Ethereum, the second largest cryptocurrency, is the home of smart contracts and decentralized applications (dApps), holding a major share of the total value locked in the sector. Ethereum’s dominance in the dApp market was up to 90% before other rival platforms were created. Nonetheless, Ethereum is still the undisputed king of dApps. Despite its high fees, the platform is still the first choice for different applications, ranging from finance, exchanges, and storage to gaming, non-fungible tokens (NFTs), and governance. This shows how far it has come since its whitepaper was published in 2013. This article highlights the timeline of major events that made Ethereum a favorite decentralized blockchain network for dApp developers and its journey to Proof-of-Stake. 2013: The
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Ethereum, the second largest cryptocurrency, is the home of smart contracts and decentralized applications (dApps), holding a major share of the total value locked in the sector. Ethereum’s dominance in the dApp market was up to 90% before other rival platforms were created.
Nonetheless, Ethereum is still the undisputed king of dApps. Despite its high fees, the platform is still the first choice for different applications, ranging from finance, exchanges, and storage to gaming, non-fungible tokens (NFTs), and governance. This shows how far it has come since its whitepaper was published in 2013.
This article highlights the timeline of major events that made Ethereum a favorite decentralized blockchain network for dApp developers and its journey to Proof-of-Stake.
2013: The Conception of Ethereum
Ethereum, like all things, began with an idea. And the idea, which the Russian-born Canadian computer programmer Vitalik Buterin conceived, was to leverage blockchain technology to develop decentralized applications, unlike Bitcoin, which was strictly created for financial use.
Ethereum’s introductory paper was published in late 2013 by Buterin, the co-founder of Bitcoin Magazine. The whitepaper explained the concept of the new technology, its fundamental principles, and its possible use cases. But the project wouldn’t launch until two years later.
On January 23, 2014, Buterin officially announced the start of the Ethereum ecosystem, calling on volunteers, developers, investors, and evangelists to join the project. The programmer revealed that he was working with Gavin Wood and Jeffrey Wilcke as primary core developers to build the platform. Other founding team members include Anthony Di Iorio, Joseph Lubin, and Charles Hoskinson.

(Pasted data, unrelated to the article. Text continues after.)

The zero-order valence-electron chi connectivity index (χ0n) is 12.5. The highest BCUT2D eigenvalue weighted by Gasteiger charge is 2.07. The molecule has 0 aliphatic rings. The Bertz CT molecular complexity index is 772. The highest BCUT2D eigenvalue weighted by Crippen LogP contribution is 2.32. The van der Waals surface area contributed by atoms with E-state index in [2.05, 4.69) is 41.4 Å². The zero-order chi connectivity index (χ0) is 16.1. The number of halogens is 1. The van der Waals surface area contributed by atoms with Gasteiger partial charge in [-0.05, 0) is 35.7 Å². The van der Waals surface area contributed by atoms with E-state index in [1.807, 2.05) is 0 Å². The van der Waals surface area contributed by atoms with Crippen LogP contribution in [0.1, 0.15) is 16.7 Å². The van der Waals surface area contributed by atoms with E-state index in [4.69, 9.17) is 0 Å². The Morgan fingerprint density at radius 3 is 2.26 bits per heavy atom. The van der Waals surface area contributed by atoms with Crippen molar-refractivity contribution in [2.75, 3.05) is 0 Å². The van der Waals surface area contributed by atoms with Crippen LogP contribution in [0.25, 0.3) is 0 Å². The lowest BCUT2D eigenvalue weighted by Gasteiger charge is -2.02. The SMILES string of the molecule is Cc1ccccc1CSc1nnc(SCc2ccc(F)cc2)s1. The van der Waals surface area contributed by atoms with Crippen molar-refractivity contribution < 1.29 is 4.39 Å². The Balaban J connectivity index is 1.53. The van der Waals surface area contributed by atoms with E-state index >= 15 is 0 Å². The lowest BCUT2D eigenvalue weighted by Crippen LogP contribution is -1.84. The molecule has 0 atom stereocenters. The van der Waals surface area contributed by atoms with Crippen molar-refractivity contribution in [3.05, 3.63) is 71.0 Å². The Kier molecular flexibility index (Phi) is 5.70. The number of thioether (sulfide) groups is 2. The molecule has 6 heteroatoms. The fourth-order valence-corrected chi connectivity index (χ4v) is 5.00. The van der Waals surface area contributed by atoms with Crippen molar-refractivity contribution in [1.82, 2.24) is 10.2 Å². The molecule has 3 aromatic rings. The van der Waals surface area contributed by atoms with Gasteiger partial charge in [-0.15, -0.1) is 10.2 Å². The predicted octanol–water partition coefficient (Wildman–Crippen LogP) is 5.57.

Buterin also noted that his team’s goal was to provide a “platform for decentralized applications – an android of the cryptocurrency world, where all efforts can share a common set of APIs, trustless interactions and no compromises.”
Three months later, Wood published the project’s “Yellow Paper,” which provided a detailed definition and specification of the Ethereum ecosystem, including Ethereum Virtual Machine (EVM), fee rewards for miners, and smart contracts. He also played a crucial role in creating Ethereum’s prototype by helping to code the project’s first functional implementation into seven programming languages.
2014’s Crowdfunding: $18M Worth of BTC Funded Ethereum
Ethereum developers needed large funding to build the project. So the team decided to raise capital from public investors through an initial coin offering (ICO) that lasted for 42 days, from July 20 to September 2, 2014.
In June 2014, the project established the Ethereum Foundation, a Swiss-based non-profit organization, to manage the legal and marketing efforts of the ICO campaign. The Foundation created a total of 60 million ether (ETH), the native cryptocurrency of the Ethereum ecosystem, for public sale. The company sold 2,000 ether per bitcoin (BTC) for the first two weeks of the ICO and 1,399 ETH per BTC for the remainder of the token sale event.
Interestingly, the Foundation sold over 50 million tokens within the first 14 days of the crowdfunding, and by the end of the campaign, the project raised a total of 31,531 BTC, worth more than $18 million. This made Ethereum’s crowdfunding the fifth most successful ICO in crypto history (back then).
The non-profit also created another 12 million ETH, bringing the total amount of minted ether to 72 million. The company said the additional tokens would be used for marketing and other developmental activities.
2015: The Birth of Ethereum